Keeping with the no-nonsense vibe Brewer wants to project, top Callaway execs have begun a tradition of meeting every few weeks for lunch at ... wait for it ... In-N-Out Burger. "It's not glamorous," says Harry Arnett, Callaway's senior vice president of marketing, "but we've gotten some good stuff accomplished there." Meanwhile, the younger-skewing employees at Cobra-Puma are more likely to be doing a pub crawl in Encinitas, the lively beach town a few miles south of Carlsbad.

The golf scene also tends to break down along party lines. The small core of Titleist staffers gravitates toward The Farms, a swank private club. Callaway staffers make liberal use of corporate memberships at La Costa, which has recently renovated both of its courses. (Brewer is alone in playing out of The Bridges in Rancho Santa Fe, the ultra-exclusive community that his key endorser, Phil Mickelson, calls home.) Shadow Ridge, a middle-class private club in Vista, is TaylorMade turf, mostly because it has long been where King rides herd. The company prides itself on having a number of strong players among its staffers, and in December, TaylorMade took the Industry Cup, a multiday, multiformat team competition that is treated with Ryder Cup--like seriousness within the Carlsbad city limits.

The differing corporate cultures are evident in their respective headquarters, all of which look the same from the outside: big and blocky, with mirrored glass that is as impenetrable as the tinted windows of a limousine. It is inside that the personalities are revealed. Cobra-Puma has the sleek, airy look of a lounge that serves $14 cocktails, with lots of frosted glass and white leather furniture. If you're going to encounter a Carlsbad worker bee in flip-flops, it's here. Virtually every nook and cranny of the office building is adorned with posters, magazine covers and cardboard cutouts of Rickie Fowler, who with his bright, stylish look is the patron saint of the brand. One employee refers to the headquarters as Rickie World—not to be confused with Legoland, which is also in Carlsbad—though last week's back-to-the-future signing of Greg Norman is seen as an attempt to diversify the company's identity. (In the 1990s, Norman was a Cobra guy, when it was the second-biggest company in golf.) On the women's side Lexi Thompson, 18, is the key endorser, and the company pushes the image of golf celebrity with the fetching duo of Golf Channel personality Holly Sonders and Blair O'Neal, the model and professional player who has been featured on Big Break.

TaylorMade's offices have a hypermasculine look, all dark wood and black leather. This feels right for a company that has risen to prominence marketing the big stick. TaylorMade's aesthetic can be seen in subtle touches like the old-fashioned bank vault door leading to its industrial design division, to say nothing of the tour van in the parking lot that for years was done up to look like a World War II armored vehicle.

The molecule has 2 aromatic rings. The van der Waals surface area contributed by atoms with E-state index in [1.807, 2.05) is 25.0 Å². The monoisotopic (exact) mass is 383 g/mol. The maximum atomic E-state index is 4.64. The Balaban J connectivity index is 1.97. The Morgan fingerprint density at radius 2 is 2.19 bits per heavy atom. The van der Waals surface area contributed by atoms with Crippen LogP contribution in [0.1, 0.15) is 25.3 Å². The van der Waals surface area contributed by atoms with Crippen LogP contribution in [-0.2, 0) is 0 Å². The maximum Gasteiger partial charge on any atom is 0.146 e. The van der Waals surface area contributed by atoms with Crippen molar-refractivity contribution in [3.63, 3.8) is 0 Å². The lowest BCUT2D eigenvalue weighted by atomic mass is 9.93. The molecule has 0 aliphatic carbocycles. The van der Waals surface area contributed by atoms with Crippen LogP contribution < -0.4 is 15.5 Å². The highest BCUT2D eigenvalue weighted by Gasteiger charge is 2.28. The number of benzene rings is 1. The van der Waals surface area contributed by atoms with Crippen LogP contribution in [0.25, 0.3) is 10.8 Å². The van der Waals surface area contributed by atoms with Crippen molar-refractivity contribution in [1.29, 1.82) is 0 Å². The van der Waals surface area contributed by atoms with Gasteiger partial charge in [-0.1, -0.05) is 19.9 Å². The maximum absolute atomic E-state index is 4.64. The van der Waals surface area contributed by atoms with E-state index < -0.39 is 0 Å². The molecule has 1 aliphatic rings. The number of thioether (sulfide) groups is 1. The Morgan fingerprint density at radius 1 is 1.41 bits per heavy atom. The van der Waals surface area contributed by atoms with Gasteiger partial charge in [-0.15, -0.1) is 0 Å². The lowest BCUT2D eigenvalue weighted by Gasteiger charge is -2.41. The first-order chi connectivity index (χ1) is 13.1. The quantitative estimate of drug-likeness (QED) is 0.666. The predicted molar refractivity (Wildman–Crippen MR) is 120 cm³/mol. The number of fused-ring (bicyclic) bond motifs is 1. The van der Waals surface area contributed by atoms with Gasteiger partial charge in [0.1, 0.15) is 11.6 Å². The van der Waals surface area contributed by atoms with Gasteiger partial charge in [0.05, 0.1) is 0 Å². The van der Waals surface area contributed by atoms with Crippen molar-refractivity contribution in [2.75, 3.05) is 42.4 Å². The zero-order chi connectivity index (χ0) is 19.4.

The lobbies at Cobra-Puma and TaylorMade are veritable pro shops, stuffed with the eye candy of their latest and greatest products. In the spartan foyer of Callaway's headquarters, visitors are welcomed only by a large photo of the company's late patriarch, Ely Callaway. His mystique remains powerful, for Callaway pretty much invented the modern equipment industry, with its blending of art and commerce to go along with all that science. (He also fostered the enduring laid-back corporate vibe by bringing to the office his keeshond, Casey.) Callaway's fanatical devotion to research and development led to the creation of the first oversized metal wood, in 1991.

With his unparalleled marketing instincts, Callaway dipped into his knowledge of military history and named the club after the 420-mm cannon the Germans used during World War I: Big Bertha. Thus was born the best-selling club in history. Callaway Golf rode Bertha to a dominant place in the market throughout the 1990s, but the company lost its way in the years after Callaway's death in 2001.

"We didn't have an identity," Brewer says, and that can still be seen in the bland, sterile look of the company headquarters. But Brewer has reenergized Callaway since coming aboard in March 2012, turning over half of senior management and renewing the obsession with R&D. Brewer has a deep respect for the game's traditions, having grown up in a golfing household; his father, Gordon, was a longtime president of Pine Valley and a member of the USGA executive committee.